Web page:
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OAD designs the new Wanda Vista Xishuangbanna Resort in China, a place for relaxation, for meditation

This luxury hotel resort was designed to become a hidden sanctuary in one of China’s most emblematic regions. Sitting on the slope of a mountain the resort is constructed in such way that it naturally integrates itself into the local culture via architecture, planning, and detailing.  The blending of tradition with the expectations of the cotemporary Chinese traveler sets its view into a new era of china’s tourism.

As one of the fastest-growing tourist destinations in the Chinese province of Yunnan, this resort makes a great leap forward with the development of the Chinese luxury style resort.  It is in this wonderful enclave that OAD (Office for Architecture + Design), designed for the Dalian Wanda Group this luxurious resort hotel that is to be considered one the groups’ crown jewels. The resort, which had its opening on September of 2015, constitutes a remarkable endeavor that combines the technical and functional expertise that OAD has in this sector with a vernacular approach that is based on the deep study of local architecture.  A five star plus destination that contains 151 villas, Conference Center, Spa Center, Pagodas, pertaining amenities, and a sumptuous natural setting.

Wanda Vista Xishuangbanna is located in the most southern city in Yunnan province, one of the most emblematic regions of China, characterized for is natural wealth and cultural diversity. Hidden in the imposing mountains of the Ga-dong district northeast of Jinghong city and influenced by the unique architecture style of the local Dai ethnic minority that provides a sensibility that is both luxurious and romantic. “Xishuangbanna” means an ideal land of magic in the ancient language of Dai. Only after carefully studying and fully understanding its special elements and origins of local culture and architecture, did the architects take the traditional Dai architecture and planning as the inspiration to build a contemporary construction building and bridge it with its origins and surroundings.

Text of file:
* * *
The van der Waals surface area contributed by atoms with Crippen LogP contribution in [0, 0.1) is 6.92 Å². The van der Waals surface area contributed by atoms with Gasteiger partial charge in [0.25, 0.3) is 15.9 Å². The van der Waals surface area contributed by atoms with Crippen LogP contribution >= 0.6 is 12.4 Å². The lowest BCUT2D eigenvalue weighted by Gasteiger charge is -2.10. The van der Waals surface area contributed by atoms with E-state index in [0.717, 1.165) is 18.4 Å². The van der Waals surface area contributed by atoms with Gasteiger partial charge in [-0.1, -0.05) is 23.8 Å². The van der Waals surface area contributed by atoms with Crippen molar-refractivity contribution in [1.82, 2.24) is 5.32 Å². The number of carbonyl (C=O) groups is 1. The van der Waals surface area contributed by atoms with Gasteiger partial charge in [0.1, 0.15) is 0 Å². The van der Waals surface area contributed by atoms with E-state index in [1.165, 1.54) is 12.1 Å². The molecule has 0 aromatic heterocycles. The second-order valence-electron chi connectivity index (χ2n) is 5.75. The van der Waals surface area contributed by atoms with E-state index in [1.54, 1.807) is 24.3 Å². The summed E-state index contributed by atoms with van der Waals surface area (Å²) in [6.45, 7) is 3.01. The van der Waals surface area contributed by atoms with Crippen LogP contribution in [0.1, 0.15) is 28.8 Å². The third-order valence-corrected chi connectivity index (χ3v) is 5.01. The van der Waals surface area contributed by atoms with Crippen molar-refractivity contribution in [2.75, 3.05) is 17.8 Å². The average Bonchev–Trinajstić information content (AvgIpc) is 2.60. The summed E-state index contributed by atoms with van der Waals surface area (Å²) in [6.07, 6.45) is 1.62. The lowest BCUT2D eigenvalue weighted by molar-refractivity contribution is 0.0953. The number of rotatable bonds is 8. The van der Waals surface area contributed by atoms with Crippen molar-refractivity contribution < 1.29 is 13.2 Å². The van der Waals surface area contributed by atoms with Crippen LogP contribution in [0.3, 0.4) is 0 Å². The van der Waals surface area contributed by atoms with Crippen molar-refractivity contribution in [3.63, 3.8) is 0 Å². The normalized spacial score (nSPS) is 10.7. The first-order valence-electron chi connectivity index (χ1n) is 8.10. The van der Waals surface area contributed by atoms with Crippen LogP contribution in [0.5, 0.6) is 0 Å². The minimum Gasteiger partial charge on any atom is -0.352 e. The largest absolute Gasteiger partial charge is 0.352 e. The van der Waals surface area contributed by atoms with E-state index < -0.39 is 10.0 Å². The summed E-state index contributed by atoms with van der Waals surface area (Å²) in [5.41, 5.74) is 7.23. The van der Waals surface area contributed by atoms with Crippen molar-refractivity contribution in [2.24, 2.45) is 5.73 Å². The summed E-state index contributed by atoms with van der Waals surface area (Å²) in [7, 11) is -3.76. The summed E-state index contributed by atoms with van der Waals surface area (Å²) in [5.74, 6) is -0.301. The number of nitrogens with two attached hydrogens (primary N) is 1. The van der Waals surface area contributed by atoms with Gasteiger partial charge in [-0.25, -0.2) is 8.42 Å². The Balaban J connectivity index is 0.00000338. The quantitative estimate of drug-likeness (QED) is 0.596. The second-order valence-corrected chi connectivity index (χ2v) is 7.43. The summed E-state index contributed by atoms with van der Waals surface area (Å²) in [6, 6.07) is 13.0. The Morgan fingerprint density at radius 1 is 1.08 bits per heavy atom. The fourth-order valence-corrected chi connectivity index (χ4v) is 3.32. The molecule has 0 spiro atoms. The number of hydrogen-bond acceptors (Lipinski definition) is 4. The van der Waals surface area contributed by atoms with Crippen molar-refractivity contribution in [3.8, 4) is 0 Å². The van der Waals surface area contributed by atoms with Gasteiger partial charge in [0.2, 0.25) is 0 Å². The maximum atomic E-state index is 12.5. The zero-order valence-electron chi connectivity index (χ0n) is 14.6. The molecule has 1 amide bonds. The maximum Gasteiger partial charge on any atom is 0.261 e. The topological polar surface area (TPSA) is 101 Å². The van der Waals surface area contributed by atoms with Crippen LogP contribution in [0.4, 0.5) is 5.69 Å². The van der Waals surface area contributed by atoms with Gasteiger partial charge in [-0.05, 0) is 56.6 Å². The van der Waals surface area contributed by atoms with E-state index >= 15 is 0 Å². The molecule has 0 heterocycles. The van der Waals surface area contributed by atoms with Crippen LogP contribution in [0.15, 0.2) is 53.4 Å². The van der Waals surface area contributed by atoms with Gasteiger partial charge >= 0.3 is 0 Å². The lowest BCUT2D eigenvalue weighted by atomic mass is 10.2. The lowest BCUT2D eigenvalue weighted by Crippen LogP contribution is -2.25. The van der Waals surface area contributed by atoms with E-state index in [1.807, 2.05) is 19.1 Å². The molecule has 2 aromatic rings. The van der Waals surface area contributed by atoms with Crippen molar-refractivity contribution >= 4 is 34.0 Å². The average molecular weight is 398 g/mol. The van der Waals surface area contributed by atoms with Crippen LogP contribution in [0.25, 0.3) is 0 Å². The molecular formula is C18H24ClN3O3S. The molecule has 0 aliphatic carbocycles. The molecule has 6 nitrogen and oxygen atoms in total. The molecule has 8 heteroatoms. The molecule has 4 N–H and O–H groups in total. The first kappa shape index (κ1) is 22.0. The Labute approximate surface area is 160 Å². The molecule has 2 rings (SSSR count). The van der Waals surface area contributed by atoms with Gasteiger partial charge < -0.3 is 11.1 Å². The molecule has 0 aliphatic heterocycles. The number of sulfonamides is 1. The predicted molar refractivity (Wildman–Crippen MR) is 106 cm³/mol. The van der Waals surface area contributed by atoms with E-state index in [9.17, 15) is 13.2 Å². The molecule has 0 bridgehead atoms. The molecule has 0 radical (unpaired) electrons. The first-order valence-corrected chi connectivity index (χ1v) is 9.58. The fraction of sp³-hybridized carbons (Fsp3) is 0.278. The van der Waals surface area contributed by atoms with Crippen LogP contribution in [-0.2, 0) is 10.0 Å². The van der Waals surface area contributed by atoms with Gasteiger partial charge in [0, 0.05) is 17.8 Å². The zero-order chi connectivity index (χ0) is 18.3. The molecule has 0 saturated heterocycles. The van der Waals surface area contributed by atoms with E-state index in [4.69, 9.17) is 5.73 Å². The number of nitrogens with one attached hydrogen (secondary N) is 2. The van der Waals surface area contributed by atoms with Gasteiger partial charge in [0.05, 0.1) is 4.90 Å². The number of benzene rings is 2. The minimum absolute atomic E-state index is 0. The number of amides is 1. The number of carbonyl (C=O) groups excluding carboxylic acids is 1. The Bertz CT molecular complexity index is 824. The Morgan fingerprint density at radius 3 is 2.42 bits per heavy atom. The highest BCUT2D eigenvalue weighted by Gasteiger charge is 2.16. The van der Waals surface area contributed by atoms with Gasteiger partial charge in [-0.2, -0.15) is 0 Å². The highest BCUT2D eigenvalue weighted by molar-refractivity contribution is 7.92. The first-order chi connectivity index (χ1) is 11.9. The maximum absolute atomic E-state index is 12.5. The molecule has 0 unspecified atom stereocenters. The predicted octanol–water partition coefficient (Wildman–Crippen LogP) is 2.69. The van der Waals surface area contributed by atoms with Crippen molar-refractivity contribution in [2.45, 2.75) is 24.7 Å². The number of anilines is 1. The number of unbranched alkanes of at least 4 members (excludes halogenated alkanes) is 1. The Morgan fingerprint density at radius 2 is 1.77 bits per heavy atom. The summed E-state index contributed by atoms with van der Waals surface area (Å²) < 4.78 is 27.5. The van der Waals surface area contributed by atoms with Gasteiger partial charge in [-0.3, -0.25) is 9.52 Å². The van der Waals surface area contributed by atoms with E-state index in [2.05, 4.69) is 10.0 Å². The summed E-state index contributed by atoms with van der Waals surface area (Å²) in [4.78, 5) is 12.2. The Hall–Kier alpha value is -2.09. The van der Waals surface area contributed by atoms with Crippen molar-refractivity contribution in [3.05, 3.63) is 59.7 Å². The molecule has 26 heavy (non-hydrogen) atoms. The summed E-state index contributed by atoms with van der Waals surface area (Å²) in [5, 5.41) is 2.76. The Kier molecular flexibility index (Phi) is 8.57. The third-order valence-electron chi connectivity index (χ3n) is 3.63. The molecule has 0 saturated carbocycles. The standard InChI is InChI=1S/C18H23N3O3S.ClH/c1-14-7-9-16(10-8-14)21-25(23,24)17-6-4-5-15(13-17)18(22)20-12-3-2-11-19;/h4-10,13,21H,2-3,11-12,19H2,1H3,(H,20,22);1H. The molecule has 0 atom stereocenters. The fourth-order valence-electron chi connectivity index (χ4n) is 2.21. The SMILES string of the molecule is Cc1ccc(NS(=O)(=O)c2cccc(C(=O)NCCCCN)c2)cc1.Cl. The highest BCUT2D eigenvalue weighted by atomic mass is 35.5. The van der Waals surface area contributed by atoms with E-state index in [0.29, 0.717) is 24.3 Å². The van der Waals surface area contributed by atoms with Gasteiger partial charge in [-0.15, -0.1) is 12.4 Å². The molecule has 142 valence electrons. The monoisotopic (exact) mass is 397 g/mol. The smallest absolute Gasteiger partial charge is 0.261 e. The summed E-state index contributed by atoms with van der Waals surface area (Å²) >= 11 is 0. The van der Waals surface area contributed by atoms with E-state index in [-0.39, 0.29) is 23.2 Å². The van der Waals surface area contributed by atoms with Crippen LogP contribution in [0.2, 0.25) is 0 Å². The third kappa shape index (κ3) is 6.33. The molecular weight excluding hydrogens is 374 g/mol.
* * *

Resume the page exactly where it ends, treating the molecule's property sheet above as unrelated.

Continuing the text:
This relationship is particularly evident in the profile of the buildings, where its silhouette emerges from a luscious tropical landscape and traces its outline with a series of cascading layers that generate a clear dialog with the indigenous villages and mountains. This composition is further underlined at the entrance and public areas where beautiful gazing views and spectacular sunsets are presented to the guests.

The structures and roofs of the public area take inspiration from traditional architecture. Walls are made of wood and stone that when illuminated generate the feeling that is found throughout the local villages and religious buildings. The golden sensation that materials and lighting provide along with carefully designed landscapes generate a sense of belonging.

Carefully proportioned, the lobby and restaurant create a large open yard and the multiple wood levels on ceiling and floors generate a comfortable asymmetry that engage the mountainside and mountain views effortlessly.  In order to deal with the ballroom’s large volume, the largest of the entire hotel, the designers decided on multiple planes rather that a single whole façade.  Different levels and materials diminish the façade’s large scale.

This along with a rooftop garden and structures of smaller scale make the building much more approachable and utilitarian.  The small pavilions on the rooftop act as smaller meeting and conference rooms that not only enjoy beautiful views, they also enjoy the scale of the more local architecture providing open but also private working areas.

The creation of this “hidden temple” mountain resort was the result of combining an emperor style architecture, which is considered hierarchically more luxurious and spatially grander than local vernacular architecture, and the architecture style found in Dai style villages and temples. The high style detailing of imperial architecture blended with local traits generate the feeling found thru out local villages and religious sanctuaries with the stateliness of imperial design. This effort and the inclusion of elements such as pagodas and imagery reminiscent of religious buildings, makes for a serene and inspiring setting. The peacock is one of the patterns found throughout the resort but stands prominently on the entrances feature wall and the pools floor. It is the totem and sprit in the Dai culture and along with the tall roofs, stone base, and wooden structures the designers incorporate the unique style of Dai.

This is how the design came to be, a reminiscence of old time buildings with modern luxury.  A Chinese sanctuary hidden in a mountain of Xishuangbanna.

Information & images bt courtesy of OAD

Photographs Chen He

Visit the OAD (Office for Architecture + Design) website

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